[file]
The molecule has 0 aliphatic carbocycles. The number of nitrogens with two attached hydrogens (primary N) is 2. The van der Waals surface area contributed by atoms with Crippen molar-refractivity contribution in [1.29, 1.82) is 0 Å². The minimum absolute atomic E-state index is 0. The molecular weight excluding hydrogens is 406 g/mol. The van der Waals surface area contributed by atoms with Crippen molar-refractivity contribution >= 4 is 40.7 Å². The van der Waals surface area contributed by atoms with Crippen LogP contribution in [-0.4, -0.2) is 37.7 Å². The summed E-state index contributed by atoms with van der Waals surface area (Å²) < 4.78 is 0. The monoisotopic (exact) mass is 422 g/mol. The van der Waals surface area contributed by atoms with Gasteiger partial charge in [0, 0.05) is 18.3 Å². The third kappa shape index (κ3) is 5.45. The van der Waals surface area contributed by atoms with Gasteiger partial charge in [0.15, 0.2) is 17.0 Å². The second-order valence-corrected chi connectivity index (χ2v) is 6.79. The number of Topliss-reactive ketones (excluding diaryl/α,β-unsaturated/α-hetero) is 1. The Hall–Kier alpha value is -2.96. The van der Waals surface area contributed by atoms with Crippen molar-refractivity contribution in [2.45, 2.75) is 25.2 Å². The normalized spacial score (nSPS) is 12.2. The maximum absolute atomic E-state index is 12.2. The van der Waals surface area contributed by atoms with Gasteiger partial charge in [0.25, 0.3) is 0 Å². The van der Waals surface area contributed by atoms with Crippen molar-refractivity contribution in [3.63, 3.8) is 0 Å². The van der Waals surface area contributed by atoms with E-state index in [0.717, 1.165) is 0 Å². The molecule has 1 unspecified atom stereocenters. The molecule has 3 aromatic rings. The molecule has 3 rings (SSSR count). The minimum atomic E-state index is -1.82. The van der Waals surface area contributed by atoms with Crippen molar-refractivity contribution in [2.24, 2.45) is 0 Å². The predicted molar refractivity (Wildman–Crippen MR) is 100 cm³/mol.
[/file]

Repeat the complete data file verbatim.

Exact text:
The molecule has 0 aliphatic carbocycles. The number of nitrogens with two attached hydrogens (primary N) is 2. The van der Waals surface area contributed by atoms with Crippen molar-refractivity contribution in [1.29, 1.82) is 0 Å². The minimum absolute atomic E-state index is 0. The molecular weight excluding hydrogens is 406 g/mol. The van der Waals surface area contributed by atoms with Crippen molar-refractivity contribution >= 4 is 40.7 Å². The van der Waals surface area contributed by atoms with Crippen LogP contribution in [-0.4, -0.2) is 37.7 Å². The summed E-state index contributed by atoms with van der Waals surface area (Å²) < 4.78 is 0. The monoisotopic (exact) mass is 422 g/mol. The van der Waals surface area contributed by atoms with Gasteiger partial charge in [0, 0.05) is 18.3 Å². The third kappa shape index (κ3) is 5.45. The van der Waals surface area contributed by atoms with Gasteiger partial charge in [0.15, 0.2) is 17.0 Å². The second-order valence-corrected chi connectivity index (χ2v) is 6.79. The number of Topliss-reactive ketones (excluding diaryl/α,β-unsaturated/α-hetero) is 1. The Hall–Kier alpha value is -2.96. The van der Waals surface area contributed by atoms with Crippen molar-refractivity contribution in [2.45, 2.75) is 25.2 Å². The normalized spacial score (nSPS) is 12.2. The maximum absolute atomic E-state index is 12.2. The van der Waals surface area contributed by atoms with Gasteiger partial charge in [0.25, 0.3) is 0 Å². The van der Waals surface area contributed by atoms with Crippen molar-refractivity contribution in [3.63, 3.8) is 0 Å². The van der Waals surface area contributed by atoms with E-state index in [0.717, 1.165) is 0 Å². The molecule has 1 unspecified atom stereocenters. The molecule has 3 aromatic rings. The molecule has 3 rings (SSSR count). The minimum atomic E-state index is -1.82. The van der Waals surface area contributed by atoms with Crippen molar-refractivity contribution in [2.24, 2.45) is 0 Å². The predicted molar refractivity (Wildman–Crippen MR) is 100 cm³/mol.